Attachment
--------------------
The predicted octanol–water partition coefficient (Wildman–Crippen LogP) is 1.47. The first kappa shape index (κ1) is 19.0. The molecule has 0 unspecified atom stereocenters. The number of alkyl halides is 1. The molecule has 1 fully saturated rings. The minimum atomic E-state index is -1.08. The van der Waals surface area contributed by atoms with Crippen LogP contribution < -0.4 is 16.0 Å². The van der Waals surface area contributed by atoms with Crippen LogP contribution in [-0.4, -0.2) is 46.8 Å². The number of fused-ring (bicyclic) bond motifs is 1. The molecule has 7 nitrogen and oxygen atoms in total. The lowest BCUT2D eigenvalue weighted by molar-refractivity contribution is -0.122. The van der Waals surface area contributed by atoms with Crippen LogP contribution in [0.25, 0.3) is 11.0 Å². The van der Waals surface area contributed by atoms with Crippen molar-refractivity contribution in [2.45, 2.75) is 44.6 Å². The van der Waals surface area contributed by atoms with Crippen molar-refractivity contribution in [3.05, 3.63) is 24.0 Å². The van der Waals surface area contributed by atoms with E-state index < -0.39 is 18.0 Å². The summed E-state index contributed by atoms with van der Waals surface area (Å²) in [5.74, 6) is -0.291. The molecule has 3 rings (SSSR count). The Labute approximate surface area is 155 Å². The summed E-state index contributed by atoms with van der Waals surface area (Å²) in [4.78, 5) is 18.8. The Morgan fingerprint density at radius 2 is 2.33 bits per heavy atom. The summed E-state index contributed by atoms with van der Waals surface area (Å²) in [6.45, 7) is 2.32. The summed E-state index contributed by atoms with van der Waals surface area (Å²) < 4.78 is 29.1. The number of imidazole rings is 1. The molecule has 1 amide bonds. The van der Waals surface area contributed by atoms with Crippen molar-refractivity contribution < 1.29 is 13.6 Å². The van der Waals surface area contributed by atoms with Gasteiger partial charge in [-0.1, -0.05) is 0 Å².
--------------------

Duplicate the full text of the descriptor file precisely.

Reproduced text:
The predicted octanol–water partition coefficient (Wildman–Crippen LogP) is 1.47. The first kappa shape index (κ1) is 19.0. The molecule has 0 unspecified atom stereocenters. The number of alkyl halides is 1. The molecule has 1 fully saturated rings. The minimum atomic E-state index is -1.08. The van der Waals surface area contributed by atoms with Crippen LogP contribution < -0.4 is 16.0 Å². The van der Waals surface area contributed by atoms with Crippen LogP contribution in [-0.4, -0.2) is 46.8 Å². The number of fused-ring (bicyclic) bond motifs is 1. The molecule has 7 nitrogen and oxygen atoms in total. The lowest BCUT2D eigenvalue weighted by molar-refractivity contribution is -0.122. The van der Waals surface area contributed by atoms with Crippen LogP contribution in [0.25, 0.3) is 11.0 Å². The van der Waals surface area contributed by atoms with Crippen molar-refractivity contribution in [2.45, 2.75) is 44.6 Å². The van der Waals surface area contributed by atoms with Crippen molar-refractivity contribution in [3.05, 3.63) is 24.0 Å². The van der Waals surface area contributed by atoms with E-state index < -0.39 is 18.0 Å². The summed E-state index contributed by atoms with van der Waals surface area (Å²) in [5.74, 6) is -0.291. The molecule has 3 rings (SSSR count). The Labute approximate surface area is 155 Å². The summed E-state index contributed by atoms with van der Waals surface area (Å²) in [4.78, 5) is 18.8. The Morgan fingerprint density at radius 2 is 2.33 bits per heavy atom. The summed E-state index contributed by atoms with van der Waals surface area (Å²) in [6.45, 7) is 2.32. The summed E-state index contributed by atoms with van der Waals surface area (Å²) < 4.78 is 29.1. The number of imidazole rings is 1. The molecule has 1 amide bonds. The van der Waals surface area contributed by atoms with Crippen molar-refractivity contribution < 1.29 is 13.6 Å². The van der Waals surface area contributed by atoms with Gasteiger partial charge in [-0.1, -0.05) is 0 Å².